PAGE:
EDJNet investigation delves into Ukraine’s wildfires throughout the war

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The European Data Journalism Network’s transnational journalistic investigation of wildfires moves to Ukraine, which faces a surge in wildfires exacerbated by Russia’s war, impacting forests and agricultural lands. The conflict hampers firefighting efforts, posing long-term challenges and has global implications due to emissions exacerbating climate change.

Ukraine grapples with an alarming surge in wildfires, a direct consequence of Russia’s full-scale war. The ongoing conflict, absorbing vital resources and leaving behind unexploded mines, compounds the already challenging task of combating fires in the country. The latest article by Marilen Martin, published on OBC Transeuropa, examines the issue.

Despite Europe witnessing an increase in wildfires due to climate change, Ukraine’s recent escalation stems from the conflict and pre-existing issues. The nation, with 18.5% of its territory covered by forests, faces additional threats from burning agricultural residues, often illegally disposed of and spreading to nearby forests, primarily during spring and post-harvest periods. The lack of awareness and inadequate fire management practices further contribute to the heightened risk, as the article reports in the words of Sergiy Zibtsev, head of the Regional Eastern Europe Fire Monitoring Center, established in Kyiv in 2013 and sponsored by the National University of Life and Environmental Sciences of Ukraine, the Council of Europe and the GFMC.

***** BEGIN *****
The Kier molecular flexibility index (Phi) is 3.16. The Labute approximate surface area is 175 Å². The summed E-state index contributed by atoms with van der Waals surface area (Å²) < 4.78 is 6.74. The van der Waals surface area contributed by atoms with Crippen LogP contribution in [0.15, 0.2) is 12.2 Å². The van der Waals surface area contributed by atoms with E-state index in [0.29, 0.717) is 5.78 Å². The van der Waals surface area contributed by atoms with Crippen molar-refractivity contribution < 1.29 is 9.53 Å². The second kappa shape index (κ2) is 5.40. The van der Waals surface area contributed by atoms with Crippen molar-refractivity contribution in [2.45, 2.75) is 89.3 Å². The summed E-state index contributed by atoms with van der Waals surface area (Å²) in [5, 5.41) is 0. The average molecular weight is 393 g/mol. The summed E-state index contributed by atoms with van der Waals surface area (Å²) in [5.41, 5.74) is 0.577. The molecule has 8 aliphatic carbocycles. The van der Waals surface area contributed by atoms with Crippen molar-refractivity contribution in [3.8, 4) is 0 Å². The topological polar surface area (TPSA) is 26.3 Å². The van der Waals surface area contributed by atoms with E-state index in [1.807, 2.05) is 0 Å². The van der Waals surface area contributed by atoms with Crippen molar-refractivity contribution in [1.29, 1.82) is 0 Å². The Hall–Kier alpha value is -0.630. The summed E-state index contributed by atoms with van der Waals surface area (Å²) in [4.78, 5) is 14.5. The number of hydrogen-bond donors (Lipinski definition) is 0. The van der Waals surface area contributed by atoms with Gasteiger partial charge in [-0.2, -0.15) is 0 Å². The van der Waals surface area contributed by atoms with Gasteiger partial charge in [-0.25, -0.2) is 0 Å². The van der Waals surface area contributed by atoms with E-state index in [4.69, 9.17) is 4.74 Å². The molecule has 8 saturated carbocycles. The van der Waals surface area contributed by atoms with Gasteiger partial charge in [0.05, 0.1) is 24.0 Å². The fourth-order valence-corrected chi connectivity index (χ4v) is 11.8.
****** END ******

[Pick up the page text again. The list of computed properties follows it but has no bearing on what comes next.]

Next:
The Ukrainian authorities, acknowledging the severity of the situation, have raised penalties for violating forest fire regulations. However, challenges persist, including insufficient training, outdated equipment, and a lack of inter-agency cooperation. 

Burned area in the Kyiv region (©Oleksandr Popenko/Shutterstock)

Amid the war, Ukraine experienced the largest area burned in its recent history in 2022, surpassing even the devastating fires of 2020. The conflict zone witnessed most of these fires, primarily caused by artillery and rocket launches unintentionally igniting forests. The redirection of resources and personnel for military use has hampered firefighting efforts, making the country more vulnerable to large-scale wildfires. Firefighters, with their knowledge of the territory, were among the first mobilized during the conflict, resulting in casualties among qualified forest firefighters.

The war-induced challenges extend to explosive remnants, including mines, posing a long-term threat to firefighting efforts. The presence of unexploded ordnance increases the risk of explosions, necessitating secure firefighting vehicles capable of withstanding potential blasts. Donations of modified tanks or armored vehicles have begun to address this issue. The safe clearance of affected areas, however, remains a complex and ongoing task.

To discover more, read the full article by Marilen Martin and learn about the Wildfires in Europe investigation here.


Author: Beatrice Bellavia (Euromontana).